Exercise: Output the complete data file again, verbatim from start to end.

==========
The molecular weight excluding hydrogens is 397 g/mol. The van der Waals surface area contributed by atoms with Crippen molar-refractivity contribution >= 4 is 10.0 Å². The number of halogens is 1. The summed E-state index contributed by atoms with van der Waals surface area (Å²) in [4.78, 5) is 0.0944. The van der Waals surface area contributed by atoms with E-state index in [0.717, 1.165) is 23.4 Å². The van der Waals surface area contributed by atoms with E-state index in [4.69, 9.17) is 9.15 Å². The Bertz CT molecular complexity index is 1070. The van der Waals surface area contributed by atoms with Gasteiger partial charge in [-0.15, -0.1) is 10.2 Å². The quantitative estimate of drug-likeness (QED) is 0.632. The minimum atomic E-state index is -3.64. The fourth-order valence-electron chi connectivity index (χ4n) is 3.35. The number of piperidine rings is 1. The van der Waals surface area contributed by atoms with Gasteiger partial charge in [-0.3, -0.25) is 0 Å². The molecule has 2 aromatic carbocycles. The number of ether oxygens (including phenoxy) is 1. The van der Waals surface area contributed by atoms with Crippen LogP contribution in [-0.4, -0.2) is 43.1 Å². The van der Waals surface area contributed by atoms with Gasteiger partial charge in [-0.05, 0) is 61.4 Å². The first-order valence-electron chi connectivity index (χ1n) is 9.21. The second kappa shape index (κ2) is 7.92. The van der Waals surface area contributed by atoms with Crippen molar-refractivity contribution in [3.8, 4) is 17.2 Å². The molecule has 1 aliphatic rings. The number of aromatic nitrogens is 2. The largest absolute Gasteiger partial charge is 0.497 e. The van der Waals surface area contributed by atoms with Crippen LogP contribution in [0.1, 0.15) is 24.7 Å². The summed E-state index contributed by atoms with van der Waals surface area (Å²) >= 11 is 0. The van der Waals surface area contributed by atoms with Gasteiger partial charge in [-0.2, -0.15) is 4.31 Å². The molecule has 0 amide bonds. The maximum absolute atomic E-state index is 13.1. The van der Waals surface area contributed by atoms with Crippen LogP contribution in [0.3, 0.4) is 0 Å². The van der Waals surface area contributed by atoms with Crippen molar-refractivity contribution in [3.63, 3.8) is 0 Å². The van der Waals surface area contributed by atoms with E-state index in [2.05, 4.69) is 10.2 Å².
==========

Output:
The molecular weight excluding hydrogens is 397 g/mol. The van der Waals surface area contributed by atoms with Crippen molar-refractivity contribution >= 4 is 10.0 Å². The number of halogens is 1. The summed E-state index contributed by atoms with van der Waals surface area (Å²) in [4.78, 5) is 0.0944. The van der Waals surface area contributed by atoms with E-state index in [0.717, 1.165) is 23.4 Å². The van der Waals surface area contributed by atoms with E-state index in [4.69, 9.17) is 9.15 Å². The Bertz CT molecular complexity index is 1070. The van der Waals surface area contributed by atoms with Gasteiger partial charge in [-0.15, -0.1) is 10.2 Å². The quantitative estimate of drug-likeness (QED) is 0.632. The minimum atomic E-state index is -3.64. The fourth-order valence-electron chi connectivity index (χ4n) is 3.35. The number of piperidine rings is 1. The van der Waals surface area contributed by atoms with Gasteiger partial charge in [-0.3, -0.25) is 0 Å². The molecule has 2 aromatic carbocycles. The number of ether oxygens (including phenoxy) is 1. The van der Waals surface area contributed by atoms with Crippen LogP contribution in [-0.4, -0.2) is 43.1 Å². The van der Waals surface area contributed by atoms with Gasteiger partial charge in [-0.05, 0) is 61.4 Å². The first-order valence-electron chi connectivity index (χ1n) is 9.21. The second kappa shape index (κ2) is 7.92. The van der Waals surface area contributed by atoms with Crippen molar-refractivity contribution in [3.8, 4) is 17.2 Å². The molecule has 1 aliphatic rings. The number of aromatic nitrogens is 2. The largest absolute Gasteiger partial charge is 0.497 e. The van der Waals surface area contributed by atoms with Crippen LogP contribution in [0.1, 0.15) is 24.7 Å². The summed E-state index contributed by atoms with van der Waals surface area (Å²) >= 11 is 0. The van der Waals surface area contributed by atoms with Gasteiger partial charge in [-0.2, -0.15) is 4.31 Å². The molecule has 0 amide bonds. The maximum absolute atomic E-state index is 13.1. The van der Waals surface area contributed by atoms with Crippen LogP contribution in [0.3, 0.4) is 0 Å². The van der Waals surface area contributed by atoms with Crippen molar-refractivity contribution in [3.63, 3.8) is 0 Å². The van der Waals surface area contributed by atoms with E-state index in [2.05, 4.69) is 10.2 Å².